Eataly Bos­ton takes the food em­po­rium to new heights

Lo­cal meets Ital­ian on a grand scale at foodie des­ti­na­tion Eataly Bos­ton.

Where Boston - - NEWS - By Mat Schaf­fer Pho­tog­ra­phy by Brian Babineau

If you like eat­ing Ital­ian—and who doesn’t—Eataly will rock your world. This shrine to

cucina Ital­iana, which opened at the Pru­den­tial Cen­ter last year, is part su­per­mar­ket, part restau­rant, part culi­nary school and part spec­ta­cle. Eataly dis­tills the vast panoply of Ital­ian food cul­ture into 45,000 square feet of shop­ping, eat­ing, and drink­ing. It’s a food em­po­rium on steroids. Ital­ian busi­ness­man Os­car Farinetti opened the first Eataly in 2007 in Turin, Italy. The com­pany quickly ex­panded to 33 lo­ca­tions world­wide, in­clud­ing Den­mark, Turkey, Ja­pan and Brazil, with more on the way.


Bos­ton is the fourth Eataly in the U.S., join­ing New York (with two stores), and Chicago. The Amer­i­can lo­ca­tions are co-owned by PBS cook­ing per­son­al­ity Lidia Bas­tianich, her son Joe, and celebrity restau­ra­teur Mario Batali.

“There’s an old Ital­ian say­ing ‘una città a misura d’uomo’ which means ‘a city the right size for man,’” says Lidia Bas­tianich. “Ev­ery­thing (in Bos­ton) is ac­ces­si­ble. It’s a food town. With all the stu­dents, there’s a café cul­ture. Of all the cities where we’ve opened, Bos­ton is the clos­est that you get to an Ital­ian city.”

The Eataly ex­pe­ri­ence tends to blow first timers away. There are mul­ti­ple coun­ters to or­der food to take home or con­sume at one of the small ta­bles sprin­kled around the front and rear of the store. There’s a cof­fee and break­fast pas­try sta­tion and a counter for sand­wiches (try the home­made potato chips). There’s a salad bar and sta­tions sell­ing pre­pared foods: ro­tis­serie chicken and roast meats; fo­cac­cia and pizza slices; gelato and pas­tries.

Three restau­rants oc­cupy the cen­ter of the space: La Piazza for ca­sual nosh­ing, wine and shared plates; La Pizza & La Pasta; and Il Pesce, a seafood restau­rant where the menu was put to­gether by Bos­ton su­per­star chef Barbara Lynch. All of the restau­rants are first-come, first-served with no reser­va­tions. A fourth restau­rant, Terra, fea­tur­ing a room spe­cial­iz­ing in bar­relaged draft beers, opens on the third floor this spring.

And then there are the shops sit­u­ated around the perime­ter that re­cre­ate the ex­pe­ri­ence of small-town shop­ping in Italy. There’s a bak­ery sell­ing sour­dough breads, rang­ing from semolina baguettes to rus­tic coun­try loaves stud­ded with or­ange peel, choco­late chips or olives. Eataly’s fish­mon­ger is one of the best in the city—boast­ing va­ri­eties like mack­erel, monk­fish, skate, oc­to­pus, and wild squid, in ad­di­tion to the usual cod, salmon and shell­fish. They also sell bac­cala and bot­targa (salted fish roe).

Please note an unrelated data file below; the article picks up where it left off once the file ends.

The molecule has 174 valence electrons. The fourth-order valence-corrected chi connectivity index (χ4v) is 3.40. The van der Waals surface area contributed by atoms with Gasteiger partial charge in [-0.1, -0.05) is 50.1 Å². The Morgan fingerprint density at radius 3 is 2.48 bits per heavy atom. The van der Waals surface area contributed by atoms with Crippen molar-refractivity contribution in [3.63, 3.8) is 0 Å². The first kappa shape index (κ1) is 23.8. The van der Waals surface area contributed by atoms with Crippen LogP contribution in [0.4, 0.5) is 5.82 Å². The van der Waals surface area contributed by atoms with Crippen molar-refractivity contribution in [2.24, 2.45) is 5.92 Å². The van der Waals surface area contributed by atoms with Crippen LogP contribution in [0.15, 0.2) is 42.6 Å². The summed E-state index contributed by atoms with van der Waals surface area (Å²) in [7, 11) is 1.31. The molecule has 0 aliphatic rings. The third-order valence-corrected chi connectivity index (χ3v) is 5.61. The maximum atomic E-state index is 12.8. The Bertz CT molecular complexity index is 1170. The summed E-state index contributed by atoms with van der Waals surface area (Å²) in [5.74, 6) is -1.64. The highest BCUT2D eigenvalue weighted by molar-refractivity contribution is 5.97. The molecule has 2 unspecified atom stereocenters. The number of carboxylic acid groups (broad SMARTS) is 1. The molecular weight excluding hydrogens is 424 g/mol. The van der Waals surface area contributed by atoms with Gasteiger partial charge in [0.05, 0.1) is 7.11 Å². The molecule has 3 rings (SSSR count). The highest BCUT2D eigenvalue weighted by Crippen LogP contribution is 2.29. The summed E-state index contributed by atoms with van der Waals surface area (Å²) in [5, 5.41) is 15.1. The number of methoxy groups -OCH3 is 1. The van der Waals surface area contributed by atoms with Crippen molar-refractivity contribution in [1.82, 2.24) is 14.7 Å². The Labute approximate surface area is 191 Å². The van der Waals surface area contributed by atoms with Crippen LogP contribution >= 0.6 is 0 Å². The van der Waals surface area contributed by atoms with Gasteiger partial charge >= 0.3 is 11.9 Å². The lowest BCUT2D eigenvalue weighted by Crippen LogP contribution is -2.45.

All fish, meats and veg­eta­bles are lo­cally sourced when­ever pos­si­ble. The cheese and sa­lumi de­part­ment has one of the most ex­ten­sive se­lec­tions of do­mes­tic and im­ported cheeses and cold cuts in town. Plus, they make their own moz­zarella. The pasta shop sells ravi­oli, tagli­atelle, and mac­cheroni, made be­fore your eyes.

Then there’s the mas­sive sec­tion of im­ported Ital­ian gro­ceries, many of which aren’t eas­ily found out­side Italy. If you have ques­tions, ask one of Eataly’s ami­able em­ploy­ees, many of whom have en­cy­clo­pe­dic knowl­edge of Ital­ian food­stuffs.

“We want to make sure that what you’re mak­ing re­flects the au­then­tic, Ital­ian, old-world ver­sion of what it’s sup­posed to be,” says as­sis­tant gro­cery man­ager Jay Kraft, who can ex­plain the fla­vor pro­files of Sar­dinian olive oils and the mer­its of San Marzano toma­toes.

Need ideas on how to cook what you’ve just pur­chased? At the rear left of the store, there’s a glassed-in, demon­stra­tion kitchen, which of­fers mul­ti­ple classes each week (from gnoc­chi-mak­ing to the wines and cheeses of Tus­cany). And at the rear right (in front of the large wine de­part­ment with over 1,000 la­bels), there are cook­books, im­ported table­ware, and kitchen equip­ment, all for sale.

What will be the ef­fect of Eataly on the North End, Bos­ton’s iconic Ital­ian-Amer­i­can neigh­bor­hood? Long­time North End restau­ra­teur Donato Frat­taroli isn’t wor­ried. “The North End is an en­tity unto its own,” he says. “I think Eataly is great for the city, but, at the end of the day, I re­ally don’t think it im­pacts the North End.”

So now the Back Bay has its very own North End.

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